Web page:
Glimpses Of The Devil: A Psychiatrist’s Personal Accounts Of Possession, Exorcism, And Redemption, by M. Scott Peck
I’m not exaggerating when I say that this is a pretty terrifying read. For some reason, I have read a fair amount of books that deal with the problem of demonology , and this book adds yet another volume to that genre that I am familiar. Before finding this book in my local library’s system, I was unaware that the author had written about his own involvement in exorcisms, which, to put it very mildly, is on the far edge of psychological practice. Despite having begun his exorcism practice–which appears limited to the two cases discussed here, thankfully–when he was but a very new Christian, he certainly wished to convey an understanding of exorcism within a general interest in the problem of evil and in his own growing awareness that there were indeed forces of great evil and that human beings readily recruited themselves to it. Moreover, the author has some very similar views as I do about the way that Satan tends to target those who are viewed as threatening to him and that, frequently, this targeting is done through child abuse and neglect of some kind, sometimes making for generational patterns of evil and abuse.
This book takes about 250 pages to discuss the author’s thoughts on two exorcisms he engaged in during his time as a practicing psychiatrist. After introducing the subject and his own interest in the area, he talks about his mentoring of sorts by the late exorcist and generally scandalous and unreliable man Malachi Martin. The first four chapters look at the author’s first exorcism, with a woman named Jersey, going through a diagnosis (1) of demon possession, an account of the four-day long exorcism itself (2), the follow-up treatment (3), and some commentary on some insights that the author gained from the experience (4). The second part deals with a darker experience, an unsuccessful exorcism of a woman named Beccah, also looking at the diagnosis (1), the unpleasant and ultimately unsuccessful three-day exoricism (2), and the intermittent follow-up that took place afterwards (3). The author then closes with a discussion of what possession is and provides an epilogue that seeks to place demon possession as a scientifically viable, if highly controversial, diagnosis. Throughout the reader gets a good sense of the way in which people become ensnared by evil and how difficult it is to break free from it.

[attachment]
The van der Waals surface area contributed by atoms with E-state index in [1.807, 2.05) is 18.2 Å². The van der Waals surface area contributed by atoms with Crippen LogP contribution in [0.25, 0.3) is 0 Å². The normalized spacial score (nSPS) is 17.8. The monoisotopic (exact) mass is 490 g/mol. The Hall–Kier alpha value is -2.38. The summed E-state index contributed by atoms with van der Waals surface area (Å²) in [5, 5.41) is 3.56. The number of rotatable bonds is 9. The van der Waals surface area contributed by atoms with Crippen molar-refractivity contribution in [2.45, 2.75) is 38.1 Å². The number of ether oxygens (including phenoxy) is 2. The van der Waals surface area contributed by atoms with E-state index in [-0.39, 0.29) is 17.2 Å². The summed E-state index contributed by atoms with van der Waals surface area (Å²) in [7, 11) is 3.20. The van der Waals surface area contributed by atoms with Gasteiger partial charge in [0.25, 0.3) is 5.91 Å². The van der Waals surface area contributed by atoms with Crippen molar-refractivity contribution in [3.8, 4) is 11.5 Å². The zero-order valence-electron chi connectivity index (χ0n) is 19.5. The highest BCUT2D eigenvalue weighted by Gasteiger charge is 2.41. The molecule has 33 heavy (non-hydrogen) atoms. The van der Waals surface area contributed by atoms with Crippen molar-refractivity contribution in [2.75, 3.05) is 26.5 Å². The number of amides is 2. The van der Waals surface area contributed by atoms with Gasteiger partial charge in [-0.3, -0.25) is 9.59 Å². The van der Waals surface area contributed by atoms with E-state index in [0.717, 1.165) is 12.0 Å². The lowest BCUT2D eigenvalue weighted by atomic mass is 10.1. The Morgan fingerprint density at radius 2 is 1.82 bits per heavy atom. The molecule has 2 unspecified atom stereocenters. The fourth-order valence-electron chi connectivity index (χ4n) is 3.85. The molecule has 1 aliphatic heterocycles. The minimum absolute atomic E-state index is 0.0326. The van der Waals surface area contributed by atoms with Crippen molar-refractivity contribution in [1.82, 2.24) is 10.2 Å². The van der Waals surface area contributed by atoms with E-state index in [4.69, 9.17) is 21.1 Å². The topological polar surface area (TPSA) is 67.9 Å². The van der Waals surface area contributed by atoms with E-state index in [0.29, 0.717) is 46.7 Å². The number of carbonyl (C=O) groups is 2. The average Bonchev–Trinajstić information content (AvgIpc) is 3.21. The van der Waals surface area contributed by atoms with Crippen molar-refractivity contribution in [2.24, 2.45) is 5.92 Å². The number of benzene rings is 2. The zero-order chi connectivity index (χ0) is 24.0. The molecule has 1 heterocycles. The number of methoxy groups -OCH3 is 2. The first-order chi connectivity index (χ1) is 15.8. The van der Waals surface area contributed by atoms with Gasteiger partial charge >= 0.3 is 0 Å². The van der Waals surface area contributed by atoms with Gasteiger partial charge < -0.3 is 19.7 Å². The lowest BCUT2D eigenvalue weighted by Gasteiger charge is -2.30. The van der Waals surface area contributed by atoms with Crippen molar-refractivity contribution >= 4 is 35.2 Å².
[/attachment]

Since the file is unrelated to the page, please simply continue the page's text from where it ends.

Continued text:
By and large, this book is pretty humble and unsparing. The author admits his own faults and comments on areas where he was not quite as competent as he could have been. This is readily understandable, though, since the author only had two exorcisms over the course of a long and busy career, and exorcisms appear to be a rather rare sort of phenomenon even for the best of practitioners. The author’s discussions point to the way that people are exposed to the influence of demons by showing an interest in writings that deal with astral projection and New Age spirituality and demonism, and show that demons often begin their influence with people during childhood in the context of abuse and neglect from their parents. As someone who has seen the demonic destruction of families and engaged in my own long and bitter spiritual struggles, this is a book that I found rather chilling and also rather insightful. If Peck does not come off as the most competent of exorcists in this book, he does at least demonstrate to the reader his own glimpse of the horrors of satanic involvement in people and the ways that people can be caught up in great evil.
 See, for example: